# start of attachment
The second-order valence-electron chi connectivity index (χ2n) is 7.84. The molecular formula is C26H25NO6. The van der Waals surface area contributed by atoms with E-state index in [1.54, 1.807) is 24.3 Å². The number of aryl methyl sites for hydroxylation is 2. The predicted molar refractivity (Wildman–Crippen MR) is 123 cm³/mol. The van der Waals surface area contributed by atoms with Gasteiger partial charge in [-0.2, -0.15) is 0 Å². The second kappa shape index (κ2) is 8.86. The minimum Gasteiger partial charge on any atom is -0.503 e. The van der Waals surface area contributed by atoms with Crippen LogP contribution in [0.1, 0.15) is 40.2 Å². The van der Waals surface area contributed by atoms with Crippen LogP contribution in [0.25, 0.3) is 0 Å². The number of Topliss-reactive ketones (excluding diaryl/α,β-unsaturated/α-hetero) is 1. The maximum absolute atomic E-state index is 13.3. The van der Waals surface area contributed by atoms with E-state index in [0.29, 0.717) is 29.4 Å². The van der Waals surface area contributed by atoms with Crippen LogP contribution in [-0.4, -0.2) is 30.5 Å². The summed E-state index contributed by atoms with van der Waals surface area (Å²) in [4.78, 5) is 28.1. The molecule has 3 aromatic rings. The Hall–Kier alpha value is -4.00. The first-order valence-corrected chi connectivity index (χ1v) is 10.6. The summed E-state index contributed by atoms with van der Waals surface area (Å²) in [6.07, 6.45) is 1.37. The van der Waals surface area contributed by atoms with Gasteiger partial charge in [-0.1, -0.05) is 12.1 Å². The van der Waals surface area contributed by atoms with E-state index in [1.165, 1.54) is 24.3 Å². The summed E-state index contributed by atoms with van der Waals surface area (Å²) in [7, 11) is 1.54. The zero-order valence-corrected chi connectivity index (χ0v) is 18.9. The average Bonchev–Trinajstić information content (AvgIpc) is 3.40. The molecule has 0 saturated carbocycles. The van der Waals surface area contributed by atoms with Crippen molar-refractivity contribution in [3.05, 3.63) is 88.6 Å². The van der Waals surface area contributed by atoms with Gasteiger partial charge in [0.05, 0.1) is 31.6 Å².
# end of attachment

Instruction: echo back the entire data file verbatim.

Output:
The second-order valence-electron chi connectivity index (χ2n) is 7.84. The molecular formula is C26H25NO6. The van der Waals surface area contributed by atoms with E-state index in [1.54, 1.807) is 24.3 Å². The number of aryl methyl sites for hydroxylation is 2. The predicted molar refractivity (Wildman–Crippen MR) is 123 cm³/mol. The van der Waals surface area contributed by atoms with Gasteiger partial charge in [-0.2, -0.15) is 0 Å². The second kappa shape index (κ2) is 8.86. The minimum Gasteiger partial charge on any atom is -0.503 e. The van der Waals surface area contributed by atoms with Crippen LogP contribution in [0.1, 0.15) is 40.2 Å². The van der Waals surface area contributed by atoms with Crippen LogP contribution in [0.25, 0.3) is 0 Å². The number of Topliss-reactive ketones (excluding diaryl/α,β-unsaturated/α-hetero) is 1. The maximum absolute atomic E-state index is 13.3. The van der Waals surface area contributed by atoms with E-state index in [0.29, 0.717) is 29.4 Å². The van der Waals surface area contributed by atoms with Crippen LogP contribution in [-0.4, -0.2) is 30.5 Å². The summed E-state index contributed by atoms with van der Waals surface area (Å²) in [4.78, 5) is 28.1. The molecule has 3 aromatic rings. The Hall–Kier alpha value is -4.00. The first-order valence-corrected chi connectivity index (χ1v) is 10.6. The summed E-state index contributed by atoms with van der Waals surface area (Å²) in [6.07, 6.45) is 1.37. The van der Waals surface area contributed by atoms with Gasteiger partial charge in [-0.1, -0.05) is 12.1 Å². The van der Waals surface area contributed by atoms with E-state index in [1.165, 1.54) is 24.3 Å². The summed E-state index contributed by atoms with van der Waals surface area (Å²) in [7, 11) is 1.54. The zero-order valence-corrected chi connectivity index (χ0v) is 18.9. The average Bonchev–Trinajstić information content (AvgIpc) is 3.40. The molecule has 0 saturated carbocycles. The van der Waals surface area contributed by atoms with Crippen molar-refractivity contribution in [3.05, 3.63) is 88.6 Å². The van der Waals surface area contributed by atoms with Gasteiger partial charge in [0.05, 0.1) is 31.6 Å².